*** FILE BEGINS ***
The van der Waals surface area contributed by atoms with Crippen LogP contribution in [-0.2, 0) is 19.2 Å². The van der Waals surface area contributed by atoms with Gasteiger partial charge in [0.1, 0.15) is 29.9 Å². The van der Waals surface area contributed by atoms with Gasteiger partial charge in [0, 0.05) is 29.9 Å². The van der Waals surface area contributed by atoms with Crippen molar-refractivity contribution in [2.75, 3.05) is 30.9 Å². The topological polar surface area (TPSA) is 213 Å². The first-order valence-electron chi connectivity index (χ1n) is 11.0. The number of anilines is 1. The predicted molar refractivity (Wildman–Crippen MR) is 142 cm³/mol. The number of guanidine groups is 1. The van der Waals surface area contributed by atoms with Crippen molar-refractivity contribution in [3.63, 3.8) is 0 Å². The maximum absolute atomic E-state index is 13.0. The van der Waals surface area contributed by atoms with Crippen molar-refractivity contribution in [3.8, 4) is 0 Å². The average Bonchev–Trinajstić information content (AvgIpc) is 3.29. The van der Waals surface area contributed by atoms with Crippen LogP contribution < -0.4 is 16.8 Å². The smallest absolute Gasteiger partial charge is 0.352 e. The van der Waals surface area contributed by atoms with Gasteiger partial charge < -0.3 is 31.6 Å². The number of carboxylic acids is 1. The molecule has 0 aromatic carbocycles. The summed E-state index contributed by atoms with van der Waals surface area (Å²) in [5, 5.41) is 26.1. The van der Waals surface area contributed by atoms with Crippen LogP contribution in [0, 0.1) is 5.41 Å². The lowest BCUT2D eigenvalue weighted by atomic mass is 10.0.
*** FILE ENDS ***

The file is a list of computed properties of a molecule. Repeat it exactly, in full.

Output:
The van der Waals surface area contributed by atoms with Crippen LogP contribution in [-0.2, 0) is 19.2 Å². The van der Waals surface area contributed by atoms with Gasteiger partial charge in [0.1, 0.15) is 29.9 Å². The van der Waals surface area contributed by atoms with Gasteiger partial charge in [0, 0.05) is 29.9 Å². The van der Waals surface area contributed by atoms with Crippen molar-refractivity contribution in [2.75, 3.05) is 30.9 Å². The topological polar surface area (TPSA) is 213 Å². The first-order valence-electron chi connectivity index (χ1n) is 11.0. The number of anilines is 1. The predicted molar refractivity (Wildman–Crippen MR) is 142 cm³/mol. The number of guanidine groups is 1. The van der Waals surface area contributed by atoms with Crippen molar-refractivity contribution in [3.63, 3.8) is 0 Å². The maximum absolute atomic E-state index is 13.0. The van der Waals surface area contributed by atoms with Crippen molar-refractivity contribution in [3.8, 4) is 0 Å². The average Bonchev–Trinajstić information content (AvgIpc) is 3.29. The van der Waals surface area contributed by atoms with Crippen LogP contribution < -0.4 is 16.8 Å². The smallest absolute Gasteiger partial charge is 0.352 e. The van der Waals surface area contributed by atoms with Gasteiger partial charge < -0.3 is 31.6 Å². The number of carboxylic acids is 1. The molecule has 0 aromatic carbocycles. The summed E-state index contributed by atoms with van der Waals surface area (Å²) in [5, 5.41) is 26.1. The van der Waals surface area contributed by atoms with Crippen LogP contribution in [0, 0.1) is 5.41 Å². The lowest BCUT2D eigenvalue weighted by atomic mass is 10.0.